Extinct Icons: The Divine Beest

Extinct Icons: The Divine Beest

IMG_20170121_191254_552

By this point I had increased my stores of beads and sequins quite considerably, mostly due to the kindness of strangers donating their unwanted bits and pieces.

IMG_20170122_171917_273

The elongated, more simple skull and horns of this animal gave me a lot of opportunity to continue with my embellishment experiment.

IMG_20170123_204659_788

I accidentally started embroidering on the wrong side of my cotton drill. Which is annoying because the diagonal weave on the right side provides lovely guide lines for shading.

IMG_20170124_174118_292

I didn’t give it much thought at the time, but the photograph of the skull that I used to trace my design from provided little texture, meaning the skull was particularly ‘clean’. However in the overall composition this balanced really well as the horns were so embellished.

IMG_20170126_183044_663

Holographic gold sequins. Sigh.

IMG_20170128_183405_105

IMG_20170129_181732_372

This photo is a little shaky but for this piece I wanted to exaggerate the Hartebeest’s spiritual significance in North African culture with, amongst other things, the choice of semi precious lapis and turquoise stones. 

IMG_20170130_184704_021

As usual, I made it up as I went along, alternating blue and turquoise, inspired by an ancient Egyptian palette.

IMG_20170131_181011_010

IMG_20170201_181440_980

IMG_20170202_192007_490

IMG_20170205_170724_152

IMG_20170208_180244_453

I used red accents very sparingly. Although this was fun, it was harder than it looks, trying to keep each section unique, and the lines relatively even.

IMG_20170209_181517_875

Once the horns were done, I just had the halo to complete.

IMG_20170210_173633_264

For this I chose gold passing.

IMG_20170211_173704_629

IMG_20170212_194330_032

Ugh, the pain of tying back your ends.

IMG_20170222_171130_562

Finally I used flat black sequins to create a motif around the gold halo, in a nod to the aesthetic of the sacred cow Goddess in ancient Egypt Mehret Wehret and Hathor.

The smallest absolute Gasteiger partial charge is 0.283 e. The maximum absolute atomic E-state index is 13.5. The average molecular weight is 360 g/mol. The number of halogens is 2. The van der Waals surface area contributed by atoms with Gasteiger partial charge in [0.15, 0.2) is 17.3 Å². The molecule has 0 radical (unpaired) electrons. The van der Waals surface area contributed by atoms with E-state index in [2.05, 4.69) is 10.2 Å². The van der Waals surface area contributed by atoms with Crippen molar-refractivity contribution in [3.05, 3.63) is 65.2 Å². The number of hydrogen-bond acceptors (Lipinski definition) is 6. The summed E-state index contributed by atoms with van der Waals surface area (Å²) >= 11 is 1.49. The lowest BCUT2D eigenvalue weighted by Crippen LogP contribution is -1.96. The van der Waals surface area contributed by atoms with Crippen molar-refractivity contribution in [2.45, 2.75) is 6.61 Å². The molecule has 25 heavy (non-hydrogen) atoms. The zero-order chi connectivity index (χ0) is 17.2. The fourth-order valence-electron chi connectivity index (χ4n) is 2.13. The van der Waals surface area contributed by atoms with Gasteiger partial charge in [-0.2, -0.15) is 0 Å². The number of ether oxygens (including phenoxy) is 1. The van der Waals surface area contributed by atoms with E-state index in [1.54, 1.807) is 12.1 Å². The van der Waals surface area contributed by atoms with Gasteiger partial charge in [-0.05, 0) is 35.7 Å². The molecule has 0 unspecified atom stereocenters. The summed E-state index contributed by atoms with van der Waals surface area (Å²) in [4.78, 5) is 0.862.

IMG_20170223_175627_521

The Bubal Hartebeest was a social animal, formerly native to the land north of the Saharan desert. It’s main predator was the also extinct Barbary Lion.
It was an animal of significance in ancient Egyptian culture. Remains of Bubal Hartebeest have been found in archaeological sites as well as hieroglyphs (the sacred form of writing) representing the animal. Possibly a sacrificial animal, it is also mentioned in the Old Testament.
It’s numbers sharply declined in the 19th century after the French conquest of Algeria, when entire herds were massacred at once by colonial military. The last captive animal died in the Paris zoo in 1925

NEW: Classes now available – and shop update too!

Diligent fans of my website (I know you’re out there) may have already noticed that I have added a couple pages. Firstly, you can now get in touch with me even easier, as there is a nice simple Contact Me page.

But more excitingly, I have added a page called Classes: I now offer one-to-one teaching in my home studio in West Sussex. I have designed these classes based on feedback from my Instagram followers, and they’re all completely customisable to allow students to get tailored advice. Realising I also have followers overseas, I am also offering embroidery coaching, by the hour via Skype, to help with any of your embroidery issues or project problems. Go and have a look!

Finally, I’ve updated my Etsy shop – given it a makeover and made all my remaining Ritual Pieces pieces available for sale. There’s also a direct link from each piece here in my Portfolio to the listing where you can buy it. Easy!

 

Extinct Icons: Saint Sultan

Extinct Icons: Saint Sultan

IMG_20170111_170006_901

The clocks have just gone back (forward?) so although it isn’t, I’m going to say Happy New Year, as my first post of 2017. Hello followers, new and old.

IMG_20161227_110546_579

IMG_20161228_162628_979

Probably just after I had completed my Wildcat piece last year, certainly my most popular piece going by Instagram, I was already full of an idea for this year’s project. Partly because of my introduction to ONCA gallery in Brighton, their work and interest in my Ritual Burial’s pieces, spurred me on to make more conservationist themed work. You may have read my blog post for them, for Remembrance Day for Lost Species 2016, and in writing that piece, certainly it made me look at the meaning of last year’s work in a slightly different way. I researched the ‘status’ of each native British species featured in that project, to discover all but two were either extinct in this country, or threatened.